The man who killed 10 people during last month's shooting spree in south Alabama left a letter for relatives, writing that he wanted people to pay for making his mother and him suffer, according to a report published Wednesday.
In the letter obtained by The Dothan Eagle newspaper, Michael McLendon wrote that he shot his mother to death while she slept, then set fire to the rural home they shared. After leaving the burning house March 10, McLendon went on a 24-mile shooting spree with four guns and more than 200 rounds of ammunition. He killed nine more people, including four other relatives, before committing suicide.
"Moma was very sick. Had lung cancer I think. So I put her out of her misery," McLendon wrote. "I'm sorry! But Moma had suffered enough. And so have I. Some of the people who made us suffer will pay."
Autopsy doesn't back cancer claim
An autopsy did not support McLendon's claims about his mother being ill, said Coffee County Chief Deputy R.W. Whitworth.
"It does not mention anything in that autopsy report about cancer. It didn't find any kind of illness," Whitworth told The Associated Press in a phone interview.
The letter to a family member was found in a mailbox near McLendon's home in the Holley's Store community.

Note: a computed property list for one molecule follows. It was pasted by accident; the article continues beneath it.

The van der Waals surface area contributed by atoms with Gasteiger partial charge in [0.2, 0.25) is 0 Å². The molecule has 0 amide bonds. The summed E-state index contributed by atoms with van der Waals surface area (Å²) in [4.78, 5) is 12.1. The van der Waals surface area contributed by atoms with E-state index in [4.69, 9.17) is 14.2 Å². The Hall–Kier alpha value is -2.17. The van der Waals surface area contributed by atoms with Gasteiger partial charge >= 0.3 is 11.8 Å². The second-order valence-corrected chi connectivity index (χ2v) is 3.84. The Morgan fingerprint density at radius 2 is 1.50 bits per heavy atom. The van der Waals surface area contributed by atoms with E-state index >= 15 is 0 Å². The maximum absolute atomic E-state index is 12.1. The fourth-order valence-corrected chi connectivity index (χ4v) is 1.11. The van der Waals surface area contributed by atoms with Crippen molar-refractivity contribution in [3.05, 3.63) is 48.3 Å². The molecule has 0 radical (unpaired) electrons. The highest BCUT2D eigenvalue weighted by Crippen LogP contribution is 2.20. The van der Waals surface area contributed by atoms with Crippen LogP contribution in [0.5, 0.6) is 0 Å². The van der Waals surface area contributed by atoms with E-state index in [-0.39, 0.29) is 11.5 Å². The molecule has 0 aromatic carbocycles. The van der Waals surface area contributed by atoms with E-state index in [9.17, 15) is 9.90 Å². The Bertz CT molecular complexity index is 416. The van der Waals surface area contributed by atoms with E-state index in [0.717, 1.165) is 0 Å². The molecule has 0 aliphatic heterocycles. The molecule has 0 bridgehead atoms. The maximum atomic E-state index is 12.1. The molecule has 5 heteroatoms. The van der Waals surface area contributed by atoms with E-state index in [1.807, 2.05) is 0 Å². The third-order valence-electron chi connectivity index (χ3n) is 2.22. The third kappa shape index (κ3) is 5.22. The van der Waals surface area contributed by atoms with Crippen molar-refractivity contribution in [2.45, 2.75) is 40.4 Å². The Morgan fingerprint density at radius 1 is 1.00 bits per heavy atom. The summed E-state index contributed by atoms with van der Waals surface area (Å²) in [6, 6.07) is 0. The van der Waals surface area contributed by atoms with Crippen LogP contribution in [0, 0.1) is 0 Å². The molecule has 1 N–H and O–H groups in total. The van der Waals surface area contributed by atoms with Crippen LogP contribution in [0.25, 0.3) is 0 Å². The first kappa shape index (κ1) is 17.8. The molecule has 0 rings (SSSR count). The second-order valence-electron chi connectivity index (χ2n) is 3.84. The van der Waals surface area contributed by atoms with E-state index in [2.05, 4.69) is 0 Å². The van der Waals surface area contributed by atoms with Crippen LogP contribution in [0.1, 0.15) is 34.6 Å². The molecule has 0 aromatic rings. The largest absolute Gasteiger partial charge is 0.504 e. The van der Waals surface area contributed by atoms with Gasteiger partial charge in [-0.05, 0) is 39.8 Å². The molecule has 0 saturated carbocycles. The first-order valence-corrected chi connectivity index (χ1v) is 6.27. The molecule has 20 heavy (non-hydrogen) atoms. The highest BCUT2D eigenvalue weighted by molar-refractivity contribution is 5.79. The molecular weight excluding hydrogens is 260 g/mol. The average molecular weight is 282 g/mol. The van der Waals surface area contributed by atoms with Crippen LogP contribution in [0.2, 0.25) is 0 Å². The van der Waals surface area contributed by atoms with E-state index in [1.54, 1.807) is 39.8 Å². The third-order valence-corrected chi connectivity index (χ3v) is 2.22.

McLendon said he had planned the shootings for later but went ahead because his mother had been suspended from her job at a poultry plant.
Authorities had earlier revealed the existence of McLendon's letter but refused to release its contents. They previously said McLendon was frustrated by his inability to hold a steady job, and particularly his failure to join the Marine Corps or become a police officer.
The letter was an included in a 25-page summary of the shooting investigation obtained by The Dothan Eagle through an Alabama Open Records request.
'Does not appear mentally sharp'
Another letter McLendon wrote to his mother soon after his high school graduation in 1999 hinted at what would soon be a futile attempt at becoming a Marine.
"Can't swim ... can't do enough pullups ... shoulder problems ... not making the grade," McLendon wrote.
He was discharged from Marine basic training in October 1999 for "fraudulent entry," apparently failing to disclose that he suffered from chronic shoulder dislocations. In a discharge letter, a Marine captain wrote that McLendon "needs to improve his physical strength and confidence. ... He does not appear mentally sharp."
In September 2003, McLendon left the regional police academy in Montgomery when he failed his physical. Evidence indicated the city of Samson refused to reimburse McLendon $227 for attending the academy since he left on his own.